by Brad Racino and Brooke Williams
San Diego attorney Cory Briggs removed a $200,000 lien he had placed on a private home after inewsource raised questions about the appropriateness of the lawyer’s real estate deals.
Marlene Nisbet told inewsource on Feb.12 she barely knew Briggs and that she entered into the deed of trust on her home to protect her assets in the face of a personal injury lawsuit. A lien against her property could make it look to creditors as if the house was encumbered by a loan and not worth much.
Read more about Briggs’ liens in our first story in this series
Nisbet said Briggs never actually gave her a $200,000 loan and she never made mortgage payments to him. She also said she was unaware that there was still a lien on her house and was “going to try to take care of it.” The deed of trust is dated June 20, 2007.
Several experts inewsource interviewed said filing a fake lien against a house to protect assets from creditors would not be legal.
William Black teaches economics and law at the University of Missouri-Kansas City, and was the executive director of the Institute for Fraud Prevention.
“It is both unethical and a crime,” Black said, “to knowingly assist a client in hiding assets.”
inewsource asked Briggs about his liens on Feb. 11, but he ended the interview without answering.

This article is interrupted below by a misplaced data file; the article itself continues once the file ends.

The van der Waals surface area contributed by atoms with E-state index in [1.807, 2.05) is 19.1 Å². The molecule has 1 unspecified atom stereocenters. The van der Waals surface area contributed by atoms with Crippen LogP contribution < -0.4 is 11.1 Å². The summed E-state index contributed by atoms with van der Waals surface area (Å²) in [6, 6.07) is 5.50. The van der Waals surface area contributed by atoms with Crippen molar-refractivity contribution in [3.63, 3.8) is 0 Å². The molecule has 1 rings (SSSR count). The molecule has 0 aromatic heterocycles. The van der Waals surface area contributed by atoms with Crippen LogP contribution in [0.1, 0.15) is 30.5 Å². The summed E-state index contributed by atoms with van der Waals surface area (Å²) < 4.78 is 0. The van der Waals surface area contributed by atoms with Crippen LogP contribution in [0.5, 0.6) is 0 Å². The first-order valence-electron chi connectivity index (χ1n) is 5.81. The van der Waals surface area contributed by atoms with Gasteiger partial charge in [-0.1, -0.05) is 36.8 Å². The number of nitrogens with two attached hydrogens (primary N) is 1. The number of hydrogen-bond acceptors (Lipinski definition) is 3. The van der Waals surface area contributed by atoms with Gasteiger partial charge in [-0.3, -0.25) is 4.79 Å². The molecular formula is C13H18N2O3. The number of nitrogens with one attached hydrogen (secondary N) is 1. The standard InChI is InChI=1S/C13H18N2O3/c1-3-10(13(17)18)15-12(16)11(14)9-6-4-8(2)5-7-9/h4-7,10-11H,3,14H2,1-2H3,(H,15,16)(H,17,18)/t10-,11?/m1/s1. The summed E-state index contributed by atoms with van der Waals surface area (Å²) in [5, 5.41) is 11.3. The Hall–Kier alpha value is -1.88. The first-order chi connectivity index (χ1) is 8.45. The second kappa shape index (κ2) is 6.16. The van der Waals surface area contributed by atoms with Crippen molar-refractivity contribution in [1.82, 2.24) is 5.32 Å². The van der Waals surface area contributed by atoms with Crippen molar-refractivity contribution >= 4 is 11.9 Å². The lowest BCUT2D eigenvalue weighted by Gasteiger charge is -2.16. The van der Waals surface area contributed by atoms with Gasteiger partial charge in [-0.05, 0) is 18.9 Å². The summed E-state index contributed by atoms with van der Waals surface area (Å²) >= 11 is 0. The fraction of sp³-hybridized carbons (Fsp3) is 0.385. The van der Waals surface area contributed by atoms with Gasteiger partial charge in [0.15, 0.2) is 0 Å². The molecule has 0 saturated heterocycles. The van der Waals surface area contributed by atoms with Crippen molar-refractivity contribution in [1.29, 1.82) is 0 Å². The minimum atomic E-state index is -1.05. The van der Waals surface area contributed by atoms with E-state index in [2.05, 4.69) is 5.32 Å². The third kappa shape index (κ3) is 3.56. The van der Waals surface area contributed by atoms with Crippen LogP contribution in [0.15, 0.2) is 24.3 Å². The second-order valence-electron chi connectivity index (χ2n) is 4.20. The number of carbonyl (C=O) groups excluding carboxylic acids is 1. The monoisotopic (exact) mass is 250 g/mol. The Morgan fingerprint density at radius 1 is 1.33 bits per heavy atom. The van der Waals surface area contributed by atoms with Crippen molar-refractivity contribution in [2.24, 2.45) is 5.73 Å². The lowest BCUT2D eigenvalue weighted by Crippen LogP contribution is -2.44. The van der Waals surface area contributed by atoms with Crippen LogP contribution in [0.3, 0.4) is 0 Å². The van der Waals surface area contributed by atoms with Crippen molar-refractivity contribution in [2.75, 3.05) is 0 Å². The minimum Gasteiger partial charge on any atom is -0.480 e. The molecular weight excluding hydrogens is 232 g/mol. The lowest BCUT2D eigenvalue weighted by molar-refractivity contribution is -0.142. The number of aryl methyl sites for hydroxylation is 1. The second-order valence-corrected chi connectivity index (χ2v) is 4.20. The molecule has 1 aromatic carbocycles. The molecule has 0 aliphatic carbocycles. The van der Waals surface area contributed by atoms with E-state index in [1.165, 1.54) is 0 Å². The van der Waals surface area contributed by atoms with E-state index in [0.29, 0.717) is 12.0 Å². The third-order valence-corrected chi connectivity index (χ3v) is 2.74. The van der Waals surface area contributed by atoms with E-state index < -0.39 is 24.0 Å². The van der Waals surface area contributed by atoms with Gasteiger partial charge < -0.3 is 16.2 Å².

Six days later, on Feb. 17, a Grant Taylor walked into the San Bernardino County Recorder’s office and filed the paperwork removing the lien from Nisbet’s house.
Briggs and the notary, who is an employee at his law firm, signed and dated the reconveyance Jan. 21, 2015. The document is signed under penalty of perjury.
inewsource asked Richard Hagar, a real estate agent, appraiser and instructor, his thoughts on the situation. He called the transaction “very suspicious.”
“Was it really dated in January or did they just backdate it? There’s my first question,” he said.
“It appears that it’s simply somebody’s way of trying to hide an asset, or make it appear there was a lien against it when there was not,” Hagar said.
inewsource unsuccessfully attempted to interview Nisbet again in March.
Timeline of events:
- May 7, 2007 — Marlene and Jeffrey Nisbet are named as defendants in a personal injury lawsuit.
- June 20, 2007 — Marlene and Jeffrey Nisbet sign a deed of trust with the Briggs Law Corp. for $200,000 on their home in Rancho Cucamonga.
- Feb. 11, 2015 — inewsource interviews Briggs, unsuccessfully, about his land deals.
- Feb. 12 and 13, 2015 — inewsource speaks with Marlene Nisbet by phone. She said she contacted Briggs because she was “trying to protect our assets in looking at a potential lawsuit.” She said she was unaware that there was a $200,000 lien on her house. inewsource obtained the deed, which says the “debt“ is “due and payable on conclusion of beneficiary’s representation of Borrower(s).”
- Feb. 17, 2015 — The lien is reconveyed, or removed, by Briggs. Grant Taylor filed the documents in person at the San Bernardino County Recorder’s office on Feb. 17. The documents are signed and dated by Briggs and his notary Jan. 21, 2015.
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